How to Detangle Natural Hair

My hair is very tightly coiled, and let’s be honest – I absolutely hate having to detangle my hair! It’s when I have to pay the most attention to my strands, being very careful to not rough house them… after all, they are fragile and can easily knot (hence, the single strand knots I tend to get). There are times when I don’t detangle my hair (I know, sue me) but that’s when I’m going for a style that I don’t need to manipulate my hair too much. However, when I want a smooth style or want to decrease the frizz, detangling is absolutely necessary.

Detangling your hair is imperative for the health of your hair and styling. Regardless of if you are transitioning or completely natural, here are some tips when detangling your hair to make it as smooth of a process as possible to avoid excessive breakage while executing this tedious task:

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  1. Pre-poo (only if it’s for you). I don’t practice this method; however, I have heard of other naturals that benefit from this and swear by its results. What is pre-poo? Pre-poo is when you treat your hair with a conditioner or a treatment of some sort before you go through with the washing process. It is said to make your hair softer and more manageable. During this time, one may finger detangle their strands, that is, use your fingers to work out tangles and knots. Again, I personally don’t practice this method, but I do use my fingers on my hair (dry, not moistened by water or product) to work out some visible tangles. My aim is not to fully detangle my hair, but rather make it easier to work with during the washing process.
  2. Divide hair into smaller, manageable sections. Washing your whole head at one time can be cumbersome and also a huge task! The longer my hair has gotten, the more I appreciate and utilize sectioning my hair. I divide my hair into four workable sections, maybe six if my hair is really tangled or needs a good washing. I loosely twist those sections and commence to washing. Even in my twists, my hair will be cleansed, which leads me to my next point…
  3. Avoid tangling your hair while shampooing. How many times have we gotten so happy that our hair was being washed that we piled our strands on the top of our heads and went to WORK, creating mounds and heaps of suds? Do. Not. Do. It. Not only are you being entirely too rough with your strands, but you are creating a massive amount of tangles. While washing your hair, focus on the roots using the pads of your finger tips and less on your ends (or strands in general). During the rinsing process, the shampoo run off will counter as a cleansing agent to your strands. They will get clean, I promise.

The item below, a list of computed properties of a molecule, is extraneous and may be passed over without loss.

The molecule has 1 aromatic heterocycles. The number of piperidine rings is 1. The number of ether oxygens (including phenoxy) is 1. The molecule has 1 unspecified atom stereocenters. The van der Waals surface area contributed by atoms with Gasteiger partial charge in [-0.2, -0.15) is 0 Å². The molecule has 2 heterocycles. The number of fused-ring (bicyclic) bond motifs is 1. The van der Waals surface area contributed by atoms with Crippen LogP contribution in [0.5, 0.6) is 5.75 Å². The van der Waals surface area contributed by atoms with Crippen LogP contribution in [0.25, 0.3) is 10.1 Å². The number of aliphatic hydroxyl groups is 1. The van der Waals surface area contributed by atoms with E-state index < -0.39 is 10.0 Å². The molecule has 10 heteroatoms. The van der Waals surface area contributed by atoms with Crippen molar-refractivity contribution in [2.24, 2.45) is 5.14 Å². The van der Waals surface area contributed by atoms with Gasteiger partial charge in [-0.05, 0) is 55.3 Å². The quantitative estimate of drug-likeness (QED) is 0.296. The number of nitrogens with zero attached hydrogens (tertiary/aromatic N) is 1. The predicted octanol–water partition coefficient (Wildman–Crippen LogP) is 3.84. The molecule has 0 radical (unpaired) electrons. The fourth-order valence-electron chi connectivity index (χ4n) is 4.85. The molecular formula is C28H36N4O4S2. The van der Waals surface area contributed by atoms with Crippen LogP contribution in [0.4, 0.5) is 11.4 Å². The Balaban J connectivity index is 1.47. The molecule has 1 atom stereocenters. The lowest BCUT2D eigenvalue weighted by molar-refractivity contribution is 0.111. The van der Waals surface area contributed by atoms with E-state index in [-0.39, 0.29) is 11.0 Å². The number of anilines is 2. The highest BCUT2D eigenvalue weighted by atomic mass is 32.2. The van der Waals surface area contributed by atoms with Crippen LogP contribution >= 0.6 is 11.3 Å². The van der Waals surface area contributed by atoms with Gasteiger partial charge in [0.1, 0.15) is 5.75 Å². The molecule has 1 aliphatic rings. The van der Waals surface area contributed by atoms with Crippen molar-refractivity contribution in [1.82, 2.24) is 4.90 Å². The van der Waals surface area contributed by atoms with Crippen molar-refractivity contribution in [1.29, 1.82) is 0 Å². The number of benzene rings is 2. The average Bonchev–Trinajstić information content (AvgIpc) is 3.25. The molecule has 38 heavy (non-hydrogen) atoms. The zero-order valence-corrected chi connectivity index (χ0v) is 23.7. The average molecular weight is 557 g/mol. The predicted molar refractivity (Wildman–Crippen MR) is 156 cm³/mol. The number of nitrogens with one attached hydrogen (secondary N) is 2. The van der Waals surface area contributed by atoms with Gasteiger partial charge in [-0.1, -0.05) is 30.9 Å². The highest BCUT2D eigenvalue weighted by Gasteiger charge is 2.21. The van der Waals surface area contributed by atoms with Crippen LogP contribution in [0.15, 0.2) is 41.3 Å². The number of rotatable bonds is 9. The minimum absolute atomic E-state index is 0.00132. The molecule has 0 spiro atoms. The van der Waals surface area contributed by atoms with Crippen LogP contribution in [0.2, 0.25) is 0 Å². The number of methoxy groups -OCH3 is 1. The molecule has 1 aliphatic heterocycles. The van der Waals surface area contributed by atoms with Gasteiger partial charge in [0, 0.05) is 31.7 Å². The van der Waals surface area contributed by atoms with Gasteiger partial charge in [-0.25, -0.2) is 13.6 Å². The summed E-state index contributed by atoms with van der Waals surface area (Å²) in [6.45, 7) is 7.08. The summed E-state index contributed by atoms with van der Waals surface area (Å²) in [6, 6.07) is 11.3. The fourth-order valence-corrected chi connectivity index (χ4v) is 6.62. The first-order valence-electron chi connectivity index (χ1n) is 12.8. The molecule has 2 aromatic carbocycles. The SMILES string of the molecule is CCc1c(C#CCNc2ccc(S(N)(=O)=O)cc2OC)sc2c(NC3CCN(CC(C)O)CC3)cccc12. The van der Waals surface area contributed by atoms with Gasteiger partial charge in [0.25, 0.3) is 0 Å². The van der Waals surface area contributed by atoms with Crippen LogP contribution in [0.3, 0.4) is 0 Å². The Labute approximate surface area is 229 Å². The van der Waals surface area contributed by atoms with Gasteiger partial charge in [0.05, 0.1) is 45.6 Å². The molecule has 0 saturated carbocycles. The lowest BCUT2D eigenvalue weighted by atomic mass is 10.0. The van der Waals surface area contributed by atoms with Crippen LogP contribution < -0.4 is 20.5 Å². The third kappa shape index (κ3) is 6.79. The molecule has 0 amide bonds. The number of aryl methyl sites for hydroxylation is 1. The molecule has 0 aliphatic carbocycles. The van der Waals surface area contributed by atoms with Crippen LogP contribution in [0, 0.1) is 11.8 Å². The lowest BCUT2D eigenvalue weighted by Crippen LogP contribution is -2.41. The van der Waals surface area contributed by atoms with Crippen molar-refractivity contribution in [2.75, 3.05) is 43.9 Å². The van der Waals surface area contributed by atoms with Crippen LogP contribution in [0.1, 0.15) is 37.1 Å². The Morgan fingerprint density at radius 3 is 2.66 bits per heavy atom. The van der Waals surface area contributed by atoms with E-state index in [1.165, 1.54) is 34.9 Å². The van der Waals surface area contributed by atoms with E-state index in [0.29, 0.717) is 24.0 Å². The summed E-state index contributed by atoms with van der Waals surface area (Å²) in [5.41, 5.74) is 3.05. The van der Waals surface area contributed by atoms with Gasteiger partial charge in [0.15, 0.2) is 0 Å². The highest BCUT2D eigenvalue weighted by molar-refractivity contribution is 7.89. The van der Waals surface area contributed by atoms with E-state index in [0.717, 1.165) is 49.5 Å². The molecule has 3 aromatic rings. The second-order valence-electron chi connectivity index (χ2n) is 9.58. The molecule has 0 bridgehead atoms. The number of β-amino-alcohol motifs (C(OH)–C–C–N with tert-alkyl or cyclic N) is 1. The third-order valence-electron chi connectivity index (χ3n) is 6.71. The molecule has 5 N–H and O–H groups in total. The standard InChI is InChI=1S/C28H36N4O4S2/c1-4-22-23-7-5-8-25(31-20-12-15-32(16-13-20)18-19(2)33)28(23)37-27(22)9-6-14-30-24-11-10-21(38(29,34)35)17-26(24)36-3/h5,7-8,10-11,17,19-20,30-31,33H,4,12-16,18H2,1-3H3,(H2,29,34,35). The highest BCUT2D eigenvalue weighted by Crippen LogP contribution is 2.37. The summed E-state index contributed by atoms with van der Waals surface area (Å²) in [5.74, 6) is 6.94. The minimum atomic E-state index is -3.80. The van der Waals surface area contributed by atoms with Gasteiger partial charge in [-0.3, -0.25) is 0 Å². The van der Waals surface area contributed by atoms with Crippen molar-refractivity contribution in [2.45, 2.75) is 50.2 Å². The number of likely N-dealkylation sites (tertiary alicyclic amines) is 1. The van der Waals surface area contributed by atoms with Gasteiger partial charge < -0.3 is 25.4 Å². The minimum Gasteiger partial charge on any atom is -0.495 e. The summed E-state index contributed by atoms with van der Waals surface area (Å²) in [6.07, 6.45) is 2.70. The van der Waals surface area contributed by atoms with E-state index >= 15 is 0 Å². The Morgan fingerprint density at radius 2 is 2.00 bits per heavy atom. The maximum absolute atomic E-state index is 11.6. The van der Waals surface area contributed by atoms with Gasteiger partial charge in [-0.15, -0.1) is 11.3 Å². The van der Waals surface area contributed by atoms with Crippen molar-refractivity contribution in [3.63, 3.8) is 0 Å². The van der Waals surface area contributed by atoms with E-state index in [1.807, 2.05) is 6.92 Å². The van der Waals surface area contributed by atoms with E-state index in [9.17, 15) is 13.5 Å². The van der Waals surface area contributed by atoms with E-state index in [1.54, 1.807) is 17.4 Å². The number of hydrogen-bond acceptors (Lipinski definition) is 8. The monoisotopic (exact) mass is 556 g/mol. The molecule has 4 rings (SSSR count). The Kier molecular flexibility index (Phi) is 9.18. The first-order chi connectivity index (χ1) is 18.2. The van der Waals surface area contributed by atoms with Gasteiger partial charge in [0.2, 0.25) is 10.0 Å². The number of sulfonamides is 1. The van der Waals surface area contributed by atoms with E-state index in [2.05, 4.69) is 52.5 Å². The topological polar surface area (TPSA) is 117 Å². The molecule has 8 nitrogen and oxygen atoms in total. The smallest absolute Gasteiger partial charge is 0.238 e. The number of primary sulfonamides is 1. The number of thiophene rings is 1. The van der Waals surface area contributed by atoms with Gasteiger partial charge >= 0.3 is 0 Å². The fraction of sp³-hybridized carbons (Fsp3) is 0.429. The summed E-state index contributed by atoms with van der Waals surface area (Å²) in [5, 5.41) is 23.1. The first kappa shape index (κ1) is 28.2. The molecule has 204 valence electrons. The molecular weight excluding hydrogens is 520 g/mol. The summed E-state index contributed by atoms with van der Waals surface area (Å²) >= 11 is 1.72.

4. Use conditioner with a mean slip. When I say mean, I don’t mean the literal, but I am referencing the fact that the conditioner has enough coating action that when your comb goes through your locks, it easily glides… as if you never had tangles to begin with. My conditioner of choice is Tresemme Naturals. I condition my hair (still in those sections from earlier) concentrating on my ends and working my way to the roots.
  5. Use a tool (or your fingers) to detangle, starting from the ends of your strands and working your way up to your roots. Remember those sections I made for my hair? Working with one section at a time, I unravel the twist, finger detangling my hair first and then using my tool (i.e. wide tooth comb, Tangle Teezer) to gently detangle my strands. After I have detangled that section, I retwist and I’m on to the next, on, on to the next one…

Once I wash the conditioner out (with cool water to close my cuticle) I’m done. My hair is detangled and I don’t have to worry about knots! Depending on how I am styling my hair, I will either keep the twists and work section by section or let all of my hair out of the twists and execute whatever style I want. Just be patient when working with your strands, especially my transitioners out there that have two types of textures. There is no need to be rough with your hair, no matter in how much of a hurry you may be. A good, thorough detangling session is essential to styling and unless you are trying to put in all that time to styling to have the outcome look a hot, tangled mess.

How do you detangle your hair? What are some methods that you use that make it easier for you to get rid of tangles?